It is easy to prove that if $E$ is well-ordered, and if $f$ is a strictly increasing map from $E$ to $E$, then, for all $x$ in $E$, $f(x) \ge x$ (just consider the sequence $x$, $f(x)$, $f(f(x))\dots$). But is the converse true, i.e. for any totally ordered set $E$ which is not well-ordered, does it exist a strictly increasing map $f$ from $E$ to $E$ and an element $a$ in $E$ such that $f(a) < a$ ? Even assuming choice, I couldn't find a proof (or a counterexample) ; Cantor-Bendixon (or its generalisation to surreals) seems involved, but it could be a red herring. Any hint?
There are dense subsets $X$ of the real line with the usual order (hence not well-ordered) such that the only strictly increasing map from $X$ to itself is the identity. Here's a sketch of the construction. First note that, for any dense set $X$ of reals, an increasing map from $X$ to itself extends to an increasing map on the reals (not necessarily uniquely, beacuse there may be countably many jumps). Such extensions $f$ are determined by their values at the rationals plus some information about jumps; in particular, there are only continuum ($\mathfrak c$) many possibilities. Well-order the set of all such possibilities $f$ in a sequence of length $\mathfrak c$ (the initial ordinal). Build the desired $X$ in $\mathfrak c$ stages, putting one number into $X$ and one into the complement of $X$ at each step, choosing these numbers so as to defeat one possible $f$ at each step.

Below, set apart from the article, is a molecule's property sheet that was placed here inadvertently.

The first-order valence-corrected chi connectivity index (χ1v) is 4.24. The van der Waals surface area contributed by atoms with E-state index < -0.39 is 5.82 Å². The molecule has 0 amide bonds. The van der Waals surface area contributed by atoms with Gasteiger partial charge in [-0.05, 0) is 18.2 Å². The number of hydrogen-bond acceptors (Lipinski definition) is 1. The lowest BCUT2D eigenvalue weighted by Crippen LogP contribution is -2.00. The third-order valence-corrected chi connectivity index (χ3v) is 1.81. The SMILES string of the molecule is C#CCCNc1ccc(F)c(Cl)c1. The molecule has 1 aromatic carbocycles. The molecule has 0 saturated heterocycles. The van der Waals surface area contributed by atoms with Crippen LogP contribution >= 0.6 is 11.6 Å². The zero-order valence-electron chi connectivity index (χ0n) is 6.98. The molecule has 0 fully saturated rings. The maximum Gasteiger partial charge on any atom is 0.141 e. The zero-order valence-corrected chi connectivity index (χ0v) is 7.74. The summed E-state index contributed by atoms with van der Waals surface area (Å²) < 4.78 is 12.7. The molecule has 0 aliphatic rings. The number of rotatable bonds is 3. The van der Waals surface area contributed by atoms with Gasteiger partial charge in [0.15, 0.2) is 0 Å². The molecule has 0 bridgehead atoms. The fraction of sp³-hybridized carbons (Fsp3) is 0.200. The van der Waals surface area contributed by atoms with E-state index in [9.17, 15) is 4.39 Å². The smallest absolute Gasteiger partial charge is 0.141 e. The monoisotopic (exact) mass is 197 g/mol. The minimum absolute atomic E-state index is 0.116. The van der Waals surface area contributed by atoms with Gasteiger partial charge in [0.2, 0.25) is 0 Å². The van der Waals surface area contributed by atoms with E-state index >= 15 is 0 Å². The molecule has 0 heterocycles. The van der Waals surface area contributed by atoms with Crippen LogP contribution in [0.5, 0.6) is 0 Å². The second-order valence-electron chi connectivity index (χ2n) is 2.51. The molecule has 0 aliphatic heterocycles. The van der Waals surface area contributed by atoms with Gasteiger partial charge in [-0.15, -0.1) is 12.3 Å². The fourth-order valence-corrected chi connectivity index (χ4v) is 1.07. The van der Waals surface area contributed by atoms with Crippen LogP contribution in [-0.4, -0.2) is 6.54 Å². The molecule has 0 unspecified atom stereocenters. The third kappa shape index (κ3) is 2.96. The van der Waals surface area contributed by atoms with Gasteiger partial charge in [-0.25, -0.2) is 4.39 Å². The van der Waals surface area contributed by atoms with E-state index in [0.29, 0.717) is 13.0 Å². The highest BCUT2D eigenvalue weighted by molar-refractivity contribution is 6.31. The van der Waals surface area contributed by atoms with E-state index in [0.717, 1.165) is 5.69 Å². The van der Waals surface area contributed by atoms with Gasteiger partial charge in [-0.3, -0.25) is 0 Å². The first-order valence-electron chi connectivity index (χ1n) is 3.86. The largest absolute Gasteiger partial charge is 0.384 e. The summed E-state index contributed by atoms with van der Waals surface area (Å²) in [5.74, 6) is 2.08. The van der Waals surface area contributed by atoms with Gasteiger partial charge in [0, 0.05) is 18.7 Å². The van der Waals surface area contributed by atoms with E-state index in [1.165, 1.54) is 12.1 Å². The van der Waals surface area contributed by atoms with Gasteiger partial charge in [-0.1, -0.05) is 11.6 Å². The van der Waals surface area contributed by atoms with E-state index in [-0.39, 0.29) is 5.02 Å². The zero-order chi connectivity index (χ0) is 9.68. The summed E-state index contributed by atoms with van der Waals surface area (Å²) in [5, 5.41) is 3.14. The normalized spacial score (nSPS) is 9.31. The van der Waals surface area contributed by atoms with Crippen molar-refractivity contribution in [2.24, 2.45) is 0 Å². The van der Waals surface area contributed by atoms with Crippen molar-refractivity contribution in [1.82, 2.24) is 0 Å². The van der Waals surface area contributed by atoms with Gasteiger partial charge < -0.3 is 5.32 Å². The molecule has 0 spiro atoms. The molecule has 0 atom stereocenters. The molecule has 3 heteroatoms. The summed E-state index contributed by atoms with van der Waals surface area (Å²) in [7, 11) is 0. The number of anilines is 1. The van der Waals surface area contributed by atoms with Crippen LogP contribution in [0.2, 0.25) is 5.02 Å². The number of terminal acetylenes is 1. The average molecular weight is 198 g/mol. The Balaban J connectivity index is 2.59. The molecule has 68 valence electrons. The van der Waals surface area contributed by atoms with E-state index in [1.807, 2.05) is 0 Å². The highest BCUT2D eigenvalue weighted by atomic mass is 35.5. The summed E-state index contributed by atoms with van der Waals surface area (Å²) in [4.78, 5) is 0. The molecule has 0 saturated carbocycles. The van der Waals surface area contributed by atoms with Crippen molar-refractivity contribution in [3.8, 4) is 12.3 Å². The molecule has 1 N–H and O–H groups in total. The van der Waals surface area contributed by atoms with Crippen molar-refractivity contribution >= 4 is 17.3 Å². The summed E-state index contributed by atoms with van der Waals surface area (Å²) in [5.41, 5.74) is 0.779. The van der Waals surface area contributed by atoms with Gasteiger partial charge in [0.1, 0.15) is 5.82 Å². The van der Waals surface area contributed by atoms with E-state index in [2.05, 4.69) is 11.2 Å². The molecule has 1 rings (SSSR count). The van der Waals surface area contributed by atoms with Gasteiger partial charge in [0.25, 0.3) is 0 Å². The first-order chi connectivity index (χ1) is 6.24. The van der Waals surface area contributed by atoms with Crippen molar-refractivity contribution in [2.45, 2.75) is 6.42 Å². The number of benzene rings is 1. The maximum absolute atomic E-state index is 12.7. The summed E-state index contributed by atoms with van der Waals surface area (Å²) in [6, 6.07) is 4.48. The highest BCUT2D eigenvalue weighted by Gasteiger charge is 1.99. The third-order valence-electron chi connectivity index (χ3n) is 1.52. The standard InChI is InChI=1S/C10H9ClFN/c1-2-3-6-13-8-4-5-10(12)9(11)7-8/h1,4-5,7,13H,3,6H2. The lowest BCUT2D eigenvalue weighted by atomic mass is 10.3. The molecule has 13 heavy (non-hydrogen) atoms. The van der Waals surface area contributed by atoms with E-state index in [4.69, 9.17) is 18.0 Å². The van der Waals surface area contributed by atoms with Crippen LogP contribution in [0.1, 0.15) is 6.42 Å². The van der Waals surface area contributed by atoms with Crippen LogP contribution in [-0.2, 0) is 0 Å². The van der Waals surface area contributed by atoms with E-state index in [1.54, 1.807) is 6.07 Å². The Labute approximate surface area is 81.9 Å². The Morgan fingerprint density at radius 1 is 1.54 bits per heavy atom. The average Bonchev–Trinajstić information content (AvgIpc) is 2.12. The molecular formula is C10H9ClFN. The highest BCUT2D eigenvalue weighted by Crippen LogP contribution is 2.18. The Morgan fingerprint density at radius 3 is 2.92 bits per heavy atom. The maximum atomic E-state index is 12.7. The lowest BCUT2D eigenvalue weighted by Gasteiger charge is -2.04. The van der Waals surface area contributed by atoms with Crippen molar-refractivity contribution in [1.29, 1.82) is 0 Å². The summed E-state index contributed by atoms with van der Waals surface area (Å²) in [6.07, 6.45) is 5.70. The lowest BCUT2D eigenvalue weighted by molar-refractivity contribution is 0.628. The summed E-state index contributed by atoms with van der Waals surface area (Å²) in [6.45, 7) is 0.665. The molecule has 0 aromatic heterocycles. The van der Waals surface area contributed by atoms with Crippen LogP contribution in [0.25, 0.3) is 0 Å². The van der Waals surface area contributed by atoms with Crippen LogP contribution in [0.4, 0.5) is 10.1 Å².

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In the context of ZF, rather than ZFC, it is consistent that the properties are not equivalent. This is because it is known to be consistent with ZF that there can be an infinite sets of reals that is Dedekind finite, meaning that it has no countably infinite subset. Such a set is linearly ordered by the usual relation on the reals, but it is not well-ordered by this relation and indeed, has no well-order at all, because any such well-order would allow us to find a countably infinite subset. But meanwhile, there can be no order-preserving function $f$ with $f(a)\lt a$, since by iterating such a function, we would produce a descending sequence, which would give a countably infinite subset, a contradiction. So these sets are not well-ordered by the usual order on the reals, but they have no witnessing function as you request.
So the real question, it seems, should be about the ZFC context, for which I am keen to see an answer.